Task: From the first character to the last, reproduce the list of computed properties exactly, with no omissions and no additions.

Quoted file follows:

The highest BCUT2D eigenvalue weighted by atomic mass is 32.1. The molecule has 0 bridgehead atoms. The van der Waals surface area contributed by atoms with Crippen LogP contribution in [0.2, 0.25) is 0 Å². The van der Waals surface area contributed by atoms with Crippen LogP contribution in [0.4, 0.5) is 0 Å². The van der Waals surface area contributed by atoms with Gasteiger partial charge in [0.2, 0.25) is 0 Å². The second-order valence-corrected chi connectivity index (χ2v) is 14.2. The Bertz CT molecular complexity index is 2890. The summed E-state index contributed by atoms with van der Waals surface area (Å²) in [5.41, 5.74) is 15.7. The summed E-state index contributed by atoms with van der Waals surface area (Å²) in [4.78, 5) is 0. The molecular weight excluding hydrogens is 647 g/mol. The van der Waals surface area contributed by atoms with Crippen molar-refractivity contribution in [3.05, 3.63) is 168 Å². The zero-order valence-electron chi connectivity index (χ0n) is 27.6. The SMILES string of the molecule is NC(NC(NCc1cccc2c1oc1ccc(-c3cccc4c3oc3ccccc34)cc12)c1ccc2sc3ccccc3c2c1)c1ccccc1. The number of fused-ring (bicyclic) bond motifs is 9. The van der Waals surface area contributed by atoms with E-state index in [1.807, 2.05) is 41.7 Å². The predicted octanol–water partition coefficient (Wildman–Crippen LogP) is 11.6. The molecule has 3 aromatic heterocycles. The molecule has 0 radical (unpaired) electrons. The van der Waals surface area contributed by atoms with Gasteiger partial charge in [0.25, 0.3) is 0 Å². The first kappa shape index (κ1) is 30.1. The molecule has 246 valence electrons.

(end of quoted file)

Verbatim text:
The highest BCUT2D eigenvalue weighted by atomic mass is 32.1. The molecule has 0 bridgehead atoms. The van der Waals surface area contributed by atoms with Crippen LogP contribution in [0.2, 0.25) is 0 Å². The van der Waals surface area contributed by atoms with Crippen LogP contribution in [0.4, 0.5) is 0 Å². The van der Waals surface area contributed by atoms with Gasteiger partial charge in [0.2, 0.25) is 0 Å². The second-order valence-corrected chi connectivity index (χ2v) is 14.2. The Bertz CT molecular complexity index is 2890. The summed E-state index contributed by atoms with van der Waals surface area (Å²) in [5.41, 5.74) is 15.7. The summed E-state index contributed by atoms with van der Waals surface area (Å²) in [4.78, 5) is 0. The molecular weight excluding hydrogens is 647 g/mol. The van der Waals surface area contributed by atoms with Crippen molar-refractivity contribution in [3.05, 3.63) is 168 Å². The zero-order valence-electron chi connectivity index (χ0n) is 27.6. The SMILES string of the molecule is NC(NC(NCc1cccc2c1oc1ccc(-c3cccc4c3oc3ccccc34)cc12)c1ccc2sc3ccccc3c2c1)c1ccccc1. The number of fused-ring (bicyclic) bond motifs is 9. The van der Waals surface area contributed by atoms with E-state index in [1.807, 2.05) is 41.7 Å². The predicted octanol–water partition coefficient (Wildman–Crippen LogP) is 11.6. The molecule has 3 aromatic heterocycles. The molecule has 0 radical (unpaired) electrons. The van der Waals surface area contributed by atoms with Gasteiger partial charge in [0.25, 0.3) is 0 Å². The first kappa shape index (κ1) is 30.1. The molecule has 246 valence electrons.